9 November 2011: UNICEF Zambia supports Child Health Week, targets 2.3 Million children with health interventions
LUSAKA, Zambia, 9 November 2011 – More than 2 million children are expected to be reached with lifesaving health interventions through the Ministry of Health’s Child Health Week.
Through Child Health Week, scheduled to run 7-12 November 2011, about 2.3 million children aged between 0-5 years countrywide will receive life-saving immunizations, deworming tablets, as well as Vitamin A supplementation, with support from UNICEF and its partners.
The programme is targeting 30 high risk districts in the country which have previously experienced outbreaks of diseases such as measles.
“We are also excited about the opportunity to support the Government with the prospect of introducing new vaccines in 2012, which will further improve the health of children and increase their chances of survival. We are supporting Government to provide pneumococcal and measles second dose vaccines. Children are the future and should at all costs be protected from preventable illnesses,” said UNICEF Zambia Representative Dr. Iyorlumun J. Uhaa.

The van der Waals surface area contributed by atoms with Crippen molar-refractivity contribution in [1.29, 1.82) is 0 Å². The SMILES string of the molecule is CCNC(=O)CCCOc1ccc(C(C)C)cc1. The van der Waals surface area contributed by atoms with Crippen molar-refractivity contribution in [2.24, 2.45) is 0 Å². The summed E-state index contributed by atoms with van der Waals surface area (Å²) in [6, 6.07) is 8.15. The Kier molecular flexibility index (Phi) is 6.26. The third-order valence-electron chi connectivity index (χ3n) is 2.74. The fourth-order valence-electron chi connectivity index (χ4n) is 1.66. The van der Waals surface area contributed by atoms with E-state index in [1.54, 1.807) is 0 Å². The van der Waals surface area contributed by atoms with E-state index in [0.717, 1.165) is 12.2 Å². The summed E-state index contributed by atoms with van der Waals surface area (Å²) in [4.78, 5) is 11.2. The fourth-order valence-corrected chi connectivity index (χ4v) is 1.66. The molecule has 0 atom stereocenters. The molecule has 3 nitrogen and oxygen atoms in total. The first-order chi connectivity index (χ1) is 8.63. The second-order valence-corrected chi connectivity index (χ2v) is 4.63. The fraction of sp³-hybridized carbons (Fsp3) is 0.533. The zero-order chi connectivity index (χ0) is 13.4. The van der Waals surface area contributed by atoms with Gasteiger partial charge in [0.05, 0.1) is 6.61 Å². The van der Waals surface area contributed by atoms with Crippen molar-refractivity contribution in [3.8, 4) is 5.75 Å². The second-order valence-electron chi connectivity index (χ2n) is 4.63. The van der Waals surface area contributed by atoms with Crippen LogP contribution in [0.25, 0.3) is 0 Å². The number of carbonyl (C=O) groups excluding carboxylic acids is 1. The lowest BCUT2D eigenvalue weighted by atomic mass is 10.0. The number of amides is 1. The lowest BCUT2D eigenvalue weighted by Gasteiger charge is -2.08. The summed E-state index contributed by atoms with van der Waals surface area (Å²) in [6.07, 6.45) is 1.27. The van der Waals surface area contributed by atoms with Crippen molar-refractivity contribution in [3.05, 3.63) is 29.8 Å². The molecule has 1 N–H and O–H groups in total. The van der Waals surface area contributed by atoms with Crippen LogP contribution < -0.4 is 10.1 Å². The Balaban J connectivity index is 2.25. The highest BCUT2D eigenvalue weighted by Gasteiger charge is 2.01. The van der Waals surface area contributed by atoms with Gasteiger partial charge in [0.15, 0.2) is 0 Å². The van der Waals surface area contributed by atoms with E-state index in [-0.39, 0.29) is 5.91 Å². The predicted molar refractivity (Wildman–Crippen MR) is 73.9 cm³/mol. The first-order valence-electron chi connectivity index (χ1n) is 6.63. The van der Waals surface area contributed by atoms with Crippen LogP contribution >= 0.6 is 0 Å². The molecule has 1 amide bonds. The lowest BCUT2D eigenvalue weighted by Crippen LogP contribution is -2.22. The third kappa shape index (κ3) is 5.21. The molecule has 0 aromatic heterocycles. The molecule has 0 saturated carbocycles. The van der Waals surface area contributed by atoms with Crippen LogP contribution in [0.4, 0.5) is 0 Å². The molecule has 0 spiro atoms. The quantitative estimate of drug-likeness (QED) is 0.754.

To reach Millennium Development Goals 4 and 5, the challenge is to strengthen routine services and to improve access and utilization of these services by women and children countrywide. The Ministry of Health uses Child Health Week to supplement routine health services and ensure that mothers and children who miss out on routine services such as immunization and vitamin A supplementation can get a second opportunity to receive these important interventions.
“Child Health Week enables the delivery of a package of high-impact, low-cost child survival interventions. Over the course of the week, children, especially those in rural areas, will receive immunization, deworming medicines and Vitamin A. Mothers will also be counseled on key household practices such as breast-feeding and basic hygiene practices,” said UNICEF Zambia’s Chief of Health, Nutrition, and HIV and AIDS, Dr. Nilda Lambo.
For further information, please contact:
Mark Maseko, Communications Officer, +(260) 211-252055 firstname.lastname@example.org